Larger hedge funds (those with more than $1 billon in AUM) reported using more than four prime brokers3, according to Global Custodian. This is, on average, twice as many prime brokers as used by those under $1 billion (just under two prime brokers) and three times more than those under $100 million (on average 1.3 prime brokers).

Typically, mid-size fund managers running between $100 million and $1 billion in capital (which, according to TASS and Bernstein constitutes approximately 35% of all hedge funds, with 65% of the total AUM) are most likely to go through significant operational changes as they continue to grow their business.

Accordingly, one would expect the phenomenon of moving from a single prime brokerage relationship to a multiple one to be particularly evident in this last group. One can expect to see the increase in prime brokerage relationships from one to two or sometimes three as the manager's capital approaches $1 billion. We believe this is an inevitable, and positive, development which will lead to more diversification and competitively priced services.

The need for technology

Small fund managers can often rely on a single prime broker to satisfy their technology needs. They typically complement their prime's service with a series of spreadsheets that track and manage operations and daily needs.

However, as successfully expanding managers add a second and third prime they can no longer rely on a single prime broker to provide an integrated view of their portfolio. At this point, what is necessary is a "leapfrog" of technology to match that growing demand.

Typically, a multi-prime hedge fund also requires avenues to execute trades with the different brokers they deal with, along with an aggregated real-time P&L view of their portfolio.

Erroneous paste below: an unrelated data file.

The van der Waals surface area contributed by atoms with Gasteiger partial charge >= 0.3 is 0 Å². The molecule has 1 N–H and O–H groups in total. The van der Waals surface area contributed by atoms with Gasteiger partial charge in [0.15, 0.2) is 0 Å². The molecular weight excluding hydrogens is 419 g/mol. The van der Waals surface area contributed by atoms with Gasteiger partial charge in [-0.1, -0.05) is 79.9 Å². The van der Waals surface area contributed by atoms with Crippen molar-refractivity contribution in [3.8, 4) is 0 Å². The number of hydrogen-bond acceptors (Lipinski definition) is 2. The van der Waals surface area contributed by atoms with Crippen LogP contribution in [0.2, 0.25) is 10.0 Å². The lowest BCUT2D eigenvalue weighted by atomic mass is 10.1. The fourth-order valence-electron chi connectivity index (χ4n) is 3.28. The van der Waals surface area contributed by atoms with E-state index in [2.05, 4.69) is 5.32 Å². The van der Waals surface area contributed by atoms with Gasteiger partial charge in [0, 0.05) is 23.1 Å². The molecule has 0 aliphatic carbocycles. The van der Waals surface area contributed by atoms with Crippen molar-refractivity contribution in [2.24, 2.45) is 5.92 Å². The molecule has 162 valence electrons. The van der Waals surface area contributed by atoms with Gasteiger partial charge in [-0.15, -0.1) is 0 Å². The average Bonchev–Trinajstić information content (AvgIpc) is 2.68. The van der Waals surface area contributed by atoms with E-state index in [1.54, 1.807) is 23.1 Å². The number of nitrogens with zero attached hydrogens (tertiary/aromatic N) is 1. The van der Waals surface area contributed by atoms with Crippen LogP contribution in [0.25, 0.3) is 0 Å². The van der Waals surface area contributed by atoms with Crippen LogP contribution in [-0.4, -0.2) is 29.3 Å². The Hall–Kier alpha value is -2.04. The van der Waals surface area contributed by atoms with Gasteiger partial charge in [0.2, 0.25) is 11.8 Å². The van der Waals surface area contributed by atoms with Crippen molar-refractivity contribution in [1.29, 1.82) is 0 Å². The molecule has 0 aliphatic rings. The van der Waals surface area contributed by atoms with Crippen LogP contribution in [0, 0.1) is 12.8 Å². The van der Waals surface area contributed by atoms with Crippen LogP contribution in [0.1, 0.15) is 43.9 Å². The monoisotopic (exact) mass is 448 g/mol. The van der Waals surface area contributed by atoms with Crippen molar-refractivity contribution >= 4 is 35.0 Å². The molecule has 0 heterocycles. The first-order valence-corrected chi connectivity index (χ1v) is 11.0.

In addition, they need a way to consolidate all trades into a centralized accounting system – and the ability to create daily performance and attribution reports. For such fund managers, spreadsheets simply do not work. They must invest in technology infrastructure to support their business needs.

Moving forward, in a more institutional-based world, featuring fully integrated technology is ever more crucial to a fund manager's ability to run his business, attract more investor capital, and provide higher and consistent returns.

The challenge with developing streamlined technology to address a manager's demands is the potential high costs it could incur. A mid-size hedge fund (say $500 million AUM) wishing to add a second prime broker needs to transition its operations from relying on a single prime addressing all their technology demands, to building their own infrastructure (technology products, necessary support staff and appropriate management processes), or outsource their technology management.

A reasonably priced integrated technology platform would be an ideal solution to this dilemma. Currently, most of the technology offerings are segmented and address a specific part of the business process. Paladyne's solution offers hedge funds the only fully integrated technology platform which eliminates reliance on a single prime broker's technology and enables management of a multi-prime platform, at a manageable cost.

Paladyne Systems LLC, (http://www.paladynesys.com/) a leading solutions provider for the hedge fund industry, develops and distributes technology designed to streamline hedge fund operations while providing business efficiency and cost savings throughout the organization.

References

  1. The Impact of New Competitors in Prime Brokerage, Bernstein Research, April 2006.
  2. The Impact of New Competitors in Prime Brokerage, Bernstein Research, April 2006.
  3. 2004 Spring Prime Brokerage Survey," Global Custodian.

Additional Resources

  1. Prime Brokerage: Of Prime Importance to the Securities Industry, SIA Research Reports, Vol. VI, No.4 (April 28, 2005).
  2. "Prime Time for Primes" by Paul Allen, Wall Street & Technology, February 14, 2006.